I am trying to understand reflection attacks but unfortunately wikipedia is too vague. I understand that in such an attack the attacker tries to authenticate with the target but does so in such a way that the target authentication system's challenge is sent to a spoofed client (instead of to the attacker). I also understand that this can somehow cause a loop or DOS. But I'm missing the details. Can someone explain how this works?
So these are two quite different things, the first is a classification of protocol exploit, the second is a method sometimes employed by DDoSsers. I give examples of both.
The classic example used to explain the concept of a reflection attack is the MIG in the middle.
How it should work
A military decides to implement a system that allows them to tell immediately if an aircraft on their radar is a good guy or a bad guy (referred to as Identify Friend from Foe (IFF) systems).
The system they implement goes something like;
Since only friendly aircraft know the value of the secret key
Otherwise, Alice knows that Bob must have known the value of
This process can be repeated in reverse so that Alice and Bob are mutually authenticated.
This system as it stands is completely broken, but lets first focus on the reflection attack you asked about.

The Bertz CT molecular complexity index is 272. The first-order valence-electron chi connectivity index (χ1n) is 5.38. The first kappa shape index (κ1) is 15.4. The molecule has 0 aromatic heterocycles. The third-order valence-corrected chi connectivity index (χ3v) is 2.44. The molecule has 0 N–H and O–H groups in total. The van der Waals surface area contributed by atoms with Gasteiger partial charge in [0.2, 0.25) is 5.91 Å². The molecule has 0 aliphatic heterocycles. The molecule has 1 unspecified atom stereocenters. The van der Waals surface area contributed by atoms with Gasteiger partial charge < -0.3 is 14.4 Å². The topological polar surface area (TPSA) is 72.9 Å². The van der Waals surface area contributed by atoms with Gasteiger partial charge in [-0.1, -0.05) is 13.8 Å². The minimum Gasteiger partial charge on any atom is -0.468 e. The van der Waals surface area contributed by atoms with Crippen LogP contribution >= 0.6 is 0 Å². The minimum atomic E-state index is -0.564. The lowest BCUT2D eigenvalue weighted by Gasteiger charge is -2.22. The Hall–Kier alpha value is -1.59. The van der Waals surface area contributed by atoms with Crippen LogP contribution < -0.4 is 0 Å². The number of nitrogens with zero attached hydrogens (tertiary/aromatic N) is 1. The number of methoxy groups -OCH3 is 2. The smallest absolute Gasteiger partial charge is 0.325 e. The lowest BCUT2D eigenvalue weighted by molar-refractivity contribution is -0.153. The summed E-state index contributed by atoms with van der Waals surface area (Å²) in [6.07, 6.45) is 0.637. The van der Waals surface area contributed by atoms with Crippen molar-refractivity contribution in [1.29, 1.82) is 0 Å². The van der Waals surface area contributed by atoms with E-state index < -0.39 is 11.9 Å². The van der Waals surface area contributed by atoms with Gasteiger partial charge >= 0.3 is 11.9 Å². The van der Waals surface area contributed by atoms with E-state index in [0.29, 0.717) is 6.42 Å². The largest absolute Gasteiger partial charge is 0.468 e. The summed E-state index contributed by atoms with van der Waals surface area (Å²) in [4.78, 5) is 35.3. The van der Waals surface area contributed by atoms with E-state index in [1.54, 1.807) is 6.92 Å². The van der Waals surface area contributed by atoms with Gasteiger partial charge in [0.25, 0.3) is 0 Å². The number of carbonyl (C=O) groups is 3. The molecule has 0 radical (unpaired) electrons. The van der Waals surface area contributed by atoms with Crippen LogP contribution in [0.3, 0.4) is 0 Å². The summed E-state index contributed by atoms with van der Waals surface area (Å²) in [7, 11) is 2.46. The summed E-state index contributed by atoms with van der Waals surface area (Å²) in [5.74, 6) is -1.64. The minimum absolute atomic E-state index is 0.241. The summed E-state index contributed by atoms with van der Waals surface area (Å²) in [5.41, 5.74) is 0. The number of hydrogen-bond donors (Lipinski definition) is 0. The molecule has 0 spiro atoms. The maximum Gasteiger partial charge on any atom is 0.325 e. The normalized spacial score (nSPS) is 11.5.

The Reflection Attack
An enemy aircraft can defeat the system by reflecting the challenge back to some other member of the good guys team.
At the 4th interaction, Bob has authenticated himself to Alice who lets him fly past peacefully. Bob did this without knowledge of
Replay: If the values of
Brute Force: Bob will probably be aware of the derivation function
A basic Denial of Service attack is essentially a traffic flood, designed to exhaust bandwidth, memory or other resources at the target machine.
The idea is that the attacker is in control of a significantly larger amount of bandwidth than the victim, and so can easily overwhelm the victim.
The attacker can make life easier by using a technique referred to as traffic amplification by reflecting his traffic from one or more third-party machines.
It looks something like;
The attacker sends a message
If the magnitude of of the reply
I use the term 'magnitude' here to indicate that it can be anything: number of connections, data bandwidth, packet frequency etc. The point is if
If the attacker can use a large number of third parties simultaneously, such that the attacker's bandwidth is fully consumed, then he has truly multiplied his attack potency.